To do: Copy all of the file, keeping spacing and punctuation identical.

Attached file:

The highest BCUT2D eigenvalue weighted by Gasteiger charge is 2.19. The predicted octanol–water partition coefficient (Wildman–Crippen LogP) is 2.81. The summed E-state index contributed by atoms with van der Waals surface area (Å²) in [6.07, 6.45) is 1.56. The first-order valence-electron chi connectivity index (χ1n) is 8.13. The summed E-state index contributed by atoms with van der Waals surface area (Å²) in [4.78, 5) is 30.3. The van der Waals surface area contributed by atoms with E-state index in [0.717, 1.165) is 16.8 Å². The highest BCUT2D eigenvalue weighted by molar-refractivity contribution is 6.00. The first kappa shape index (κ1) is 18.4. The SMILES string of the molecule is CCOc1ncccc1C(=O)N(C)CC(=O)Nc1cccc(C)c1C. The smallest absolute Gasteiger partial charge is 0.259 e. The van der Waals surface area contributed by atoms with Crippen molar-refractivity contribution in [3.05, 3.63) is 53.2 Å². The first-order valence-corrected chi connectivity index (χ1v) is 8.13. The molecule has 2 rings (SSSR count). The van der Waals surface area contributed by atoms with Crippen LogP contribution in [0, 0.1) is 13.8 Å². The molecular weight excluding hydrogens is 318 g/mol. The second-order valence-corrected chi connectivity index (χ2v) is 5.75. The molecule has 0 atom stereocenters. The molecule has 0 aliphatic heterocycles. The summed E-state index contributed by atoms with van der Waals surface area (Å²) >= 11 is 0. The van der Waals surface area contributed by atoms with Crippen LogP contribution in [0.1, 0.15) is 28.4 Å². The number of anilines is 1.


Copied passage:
The highest BCUT2D eigenvalue weighted by Gasteiger charge is 2.19. The predicted octanol–water partition coefficient (Wildman–Crippen LogP) is 2.81. The summed E-state index contributed by atoms with van der Waals surface area (Å²) in [6.07, 6.45) is 1.56. The first-order valence-electron chi connectivity index (χ1n) is 8.13. The summed E-state index contributed by atoms with van der Waals surface area (Å²) in [4.78, 5) is 30.3. The van der Waals surface area contributed by atoms with E-state index in [0.717, 1.165) is 16.8 Å². The highest BCUT2D eigenvalue weighted by molar-refractivity contribution is 6.00. The first kappa shape index (κ1) is 18.4. The SMILES string of the molecule is CCOc1ncccc1C(=O)N(C)CC(=O)Nc1cccc(C)c1C. The smallest absolute Gasteiger partial charge is 0.259 e. The van der Waals surface area contributed by atoms with Crippen molar-refractivity contribution in [3.05, 3.63) is 53.2 Å². The first-order valence-corrected chi connectivity index (χ1v) is 8.13. The molecule has 2 rings (SSSR count). The van der Waals surface area contributed by atoms with Crippen LogP contribution in [0, 0.1) is 13.8 Å². The molecular weight excluding hydrogens is 318 g/mol. The second-order valence-corrected chi connectivity index (χ2v) is 5.75. The molecule has 0 atom stereocenters. The molecule has 0 aliphatic heterocycles. The summed E-state index contributed by atoms with van der Waals surface area (Å²) >= 11 is 0. The van der Waals surface area contributed by atoms with Crippen LogP contribution in [0.1, 0.15) is 28.4 Å². The number of anilines is 1.